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ESR 53:97-113 (2024)  -  DOI:

A rapid assessment of the status of sawfishes in the Philippines

Ruth H. Leeney1,6,*, Alexanra Bagarinao-Regalado2, Diana Verdote3,4, Carla Drury Salgado5

1Protect Africa’s Sawfishes, Walvis Bay, Namibia
2Oceanbio laboratory, Division of Biological Sciences, CAS, University of the Philippines Visayas, Miagao, Iloilo 5023, Philippines, Paseo del Mar, Pangdan, Jagna, Bohol 6308, Philippines
4Large Marine Vertebrate Foundation, Tejero, Jagna, Bohol 6308, Philippines
5Hort de la Bomba, Barcelona 08001, Spain
6Present address: Namibia’s Rays and Sharks Project, Namibia Nature Foundation, 6 Hidipo Hamutenya Street, Swakopmund, Namibia
*Corresponding author:

ABSTRACT: Globally, sawfishes are amongst the most threatened of all sharks and rays, but a paucity of current data on their presence and status has limited conservation action in many countries. Whilst 2 sawfish species, Pristis pristis and P. zijsron, were historically present in the Philippines, a lack of recent reports suggests that they may have become extremely rare. To determine the current status of sawfishes in the Philippines, interviews were conducted with 106 fishers, fish brokers and fisheries officers at 31 sites in 2016. Interviewees confirmed that sawfishes had inhabited Laguna de Bay and the Agusan and Cagayan Rivers in the past, but the majority of interviewees had last seen a sawfish several decades ago. The most recent observations of a sawfish reported during interviews were in 2014, at the estuary of the Tamontaka River, Mindanao, and at Mercedes fish port, Bicol. After the study, photographic evidence of the landing in 2015 of a largetooth sawfish in Zamboanga Peninsula was published on social media. The considerable degradation and modification of freshwater ecosystems, mangrove loss, coastal degradation, fishing pressure and widespread bottom trawling since the 1940s have all likely contributed to sawfish declines. This study confirms that sawfishes, previously abundant in the Philippines, are now extremely rare or locally extinct. Bottlenose wedgefish Rhynchobatus australiae were observed at Mercedes port during the study and interviewees stated that they are landed regularly. Given the Critically Endangered status of this species, this fishery likely needs immediate management.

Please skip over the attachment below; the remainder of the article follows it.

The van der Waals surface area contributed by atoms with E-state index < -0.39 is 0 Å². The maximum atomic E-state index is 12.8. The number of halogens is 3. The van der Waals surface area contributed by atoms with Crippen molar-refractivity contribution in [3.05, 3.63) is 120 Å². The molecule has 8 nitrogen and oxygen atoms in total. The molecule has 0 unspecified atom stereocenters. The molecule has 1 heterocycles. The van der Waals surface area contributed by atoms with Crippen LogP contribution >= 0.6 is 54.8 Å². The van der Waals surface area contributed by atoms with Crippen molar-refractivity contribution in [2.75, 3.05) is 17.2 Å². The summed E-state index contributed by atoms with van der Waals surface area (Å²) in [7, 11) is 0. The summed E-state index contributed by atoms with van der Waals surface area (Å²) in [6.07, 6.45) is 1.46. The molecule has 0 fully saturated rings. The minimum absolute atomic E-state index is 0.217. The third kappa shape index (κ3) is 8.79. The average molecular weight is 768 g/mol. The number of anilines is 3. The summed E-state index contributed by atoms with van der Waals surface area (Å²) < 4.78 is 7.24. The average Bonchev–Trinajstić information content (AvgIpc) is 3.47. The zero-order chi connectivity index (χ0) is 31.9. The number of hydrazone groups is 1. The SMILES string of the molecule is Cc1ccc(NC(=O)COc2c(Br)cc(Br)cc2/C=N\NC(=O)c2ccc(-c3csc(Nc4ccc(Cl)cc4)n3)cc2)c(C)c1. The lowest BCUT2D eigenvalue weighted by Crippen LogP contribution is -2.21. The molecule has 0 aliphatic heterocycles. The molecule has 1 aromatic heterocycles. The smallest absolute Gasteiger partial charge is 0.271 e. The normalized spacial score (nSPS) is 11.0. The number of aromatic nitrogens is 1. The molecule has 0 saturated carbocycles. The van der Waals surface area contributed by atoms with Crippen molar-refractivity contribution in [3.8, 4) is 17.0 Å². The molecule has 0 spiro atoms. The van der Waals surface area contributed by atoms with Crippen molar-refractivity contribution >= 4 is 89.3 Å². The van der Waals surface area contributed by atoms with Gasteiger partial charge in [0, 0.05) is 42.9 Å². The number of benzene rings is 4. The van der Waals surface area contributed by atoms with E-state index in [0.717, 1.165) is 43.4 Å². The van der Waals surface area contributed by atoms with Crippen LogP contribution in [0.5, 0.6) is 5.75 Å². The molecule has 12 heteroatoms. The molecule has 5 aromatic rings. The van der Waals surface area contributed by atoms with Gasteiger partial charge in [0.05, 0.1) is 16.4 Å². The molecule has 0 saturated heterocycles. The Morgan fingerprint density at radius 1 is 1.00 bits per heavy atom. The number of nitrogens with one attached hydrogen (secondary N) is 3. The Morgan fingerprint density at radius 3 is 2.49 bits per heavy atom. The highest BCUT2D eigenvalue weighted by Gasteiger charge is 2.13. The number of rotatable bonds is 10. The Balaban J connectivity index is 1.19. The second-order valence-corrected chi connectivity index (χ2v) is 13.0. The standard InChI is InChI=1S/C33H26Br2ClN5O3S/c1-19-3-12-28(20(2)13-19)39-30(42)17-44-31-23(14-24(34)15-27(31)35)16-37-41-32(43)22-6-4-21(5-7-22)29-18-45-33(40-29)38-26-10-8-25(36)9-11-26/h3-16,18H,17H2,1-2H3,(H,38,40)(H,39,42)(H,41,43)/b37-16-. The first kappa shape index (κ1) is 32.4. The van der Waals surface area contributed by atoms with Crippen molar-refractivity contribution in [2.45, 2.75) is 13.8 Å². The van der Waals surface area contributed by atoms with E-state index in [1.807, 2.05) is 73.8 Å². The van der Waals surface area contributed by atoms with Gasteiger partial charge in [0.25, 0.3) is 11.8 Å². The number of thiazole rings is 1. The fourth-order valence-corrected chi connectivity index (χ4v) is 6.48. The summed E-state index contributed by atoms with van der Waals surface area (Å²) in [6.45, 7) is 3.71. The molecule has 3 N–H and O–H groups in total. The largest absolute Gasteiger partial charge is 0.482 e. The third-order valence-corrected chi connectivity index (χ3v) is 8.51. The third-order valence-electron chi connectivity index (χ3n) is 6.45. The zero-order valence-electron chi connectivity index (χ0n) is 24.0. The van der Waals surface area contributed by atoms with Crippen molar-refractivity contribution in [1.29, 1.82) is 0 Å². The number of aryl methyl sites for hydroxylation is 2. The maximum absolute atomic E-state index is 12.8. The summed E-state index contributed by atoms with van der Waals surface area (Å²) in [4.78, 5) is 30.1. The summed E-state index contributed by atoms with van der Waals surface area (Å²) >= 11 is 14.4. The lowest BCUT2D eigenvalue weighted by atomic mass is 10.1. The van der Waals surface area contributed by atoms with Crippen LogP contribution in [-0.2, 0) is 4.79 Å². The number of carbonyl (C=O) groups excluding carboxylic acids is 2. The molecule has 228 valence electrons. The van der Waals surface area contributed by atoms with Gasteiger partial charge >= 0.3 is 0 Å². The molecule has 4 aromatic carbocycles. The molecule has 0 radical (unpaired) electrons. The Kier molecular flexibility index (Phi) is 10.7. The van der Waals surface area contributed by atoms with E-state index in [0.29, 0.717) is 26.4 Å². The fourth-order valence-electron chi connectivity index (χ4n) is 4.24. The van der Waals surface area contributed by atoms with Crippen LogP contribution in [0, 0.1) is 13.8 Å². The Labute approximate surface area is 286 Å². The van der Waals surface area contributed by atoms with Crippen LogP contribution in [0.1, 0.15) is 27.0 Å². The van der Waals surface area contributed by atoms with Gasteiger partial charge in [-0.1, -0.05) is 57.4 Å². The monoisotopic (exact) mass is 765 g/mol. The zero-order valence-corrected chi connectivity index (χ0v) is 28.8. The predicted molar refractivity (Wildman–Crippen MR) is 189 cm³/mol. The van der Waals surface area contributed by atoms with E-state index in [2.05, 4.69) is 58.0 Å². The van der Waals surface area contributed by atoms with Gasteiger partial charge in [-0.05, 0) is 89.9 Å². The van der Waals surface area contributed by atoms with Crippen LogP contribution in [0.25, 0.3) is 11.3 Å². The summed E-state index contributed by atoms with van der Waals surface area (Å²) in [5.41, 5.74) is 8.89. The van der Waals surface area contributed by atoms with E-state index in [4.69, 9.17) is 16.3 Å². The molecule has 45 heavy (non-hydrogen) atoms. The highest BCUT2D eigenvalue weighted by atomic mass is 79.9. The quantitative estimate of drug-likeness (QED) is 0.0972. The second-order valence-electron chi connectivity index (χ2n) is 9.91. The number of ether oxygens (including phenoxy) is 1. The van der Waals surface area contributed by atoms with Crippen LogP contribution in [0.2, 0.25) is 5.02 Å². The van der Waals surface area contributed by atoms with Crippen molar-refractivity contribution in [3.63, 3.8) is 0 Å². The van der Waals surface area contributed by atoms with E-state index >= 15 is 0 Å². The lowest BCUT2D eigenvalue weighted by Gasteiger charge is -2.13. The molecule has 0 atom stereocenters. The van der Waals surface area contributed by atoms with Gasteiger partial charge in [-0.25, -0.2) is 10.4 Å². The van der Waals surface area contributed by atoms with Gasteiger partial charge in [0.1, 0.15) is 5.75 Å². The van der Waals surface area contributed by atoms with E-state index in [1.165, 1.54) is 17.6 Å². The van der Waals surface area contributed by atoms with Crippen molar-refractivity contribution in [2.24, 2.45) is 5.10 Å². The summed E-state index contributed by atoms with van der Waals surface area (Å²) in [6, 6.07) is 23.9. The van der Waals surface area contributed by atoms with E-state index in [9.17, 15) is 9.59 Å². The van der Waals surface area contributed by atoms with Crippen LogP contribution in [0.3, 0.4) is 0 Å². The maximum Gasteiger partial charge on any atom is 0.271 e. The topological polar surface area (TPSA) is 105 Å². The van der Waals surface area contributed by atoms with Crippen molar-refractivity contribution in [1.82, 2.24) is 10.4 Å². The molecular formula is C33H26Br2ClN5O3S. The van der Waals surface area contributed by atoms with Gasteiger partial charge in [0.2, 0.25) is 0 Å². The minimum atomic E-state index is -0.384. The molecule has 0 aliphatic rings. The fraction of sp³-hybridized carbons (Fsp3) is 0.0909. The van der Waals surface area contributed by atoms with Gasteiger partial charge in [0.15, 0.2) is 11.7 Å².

KEY WORDS: Endangered species · Fishers’ ecological knowledge · Largetooth sawfish · Green sawfish · Bottom trawling · Laguna de Bay · Rhynchobatus australiae

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Cite this article as: Leeney RH, Bagarinao-Regalado A, Verdote D, Drury Salgado C (2024) A rapid assessment of the status of sawfishes in the Philippines. Endang Species Res 53:97-113.

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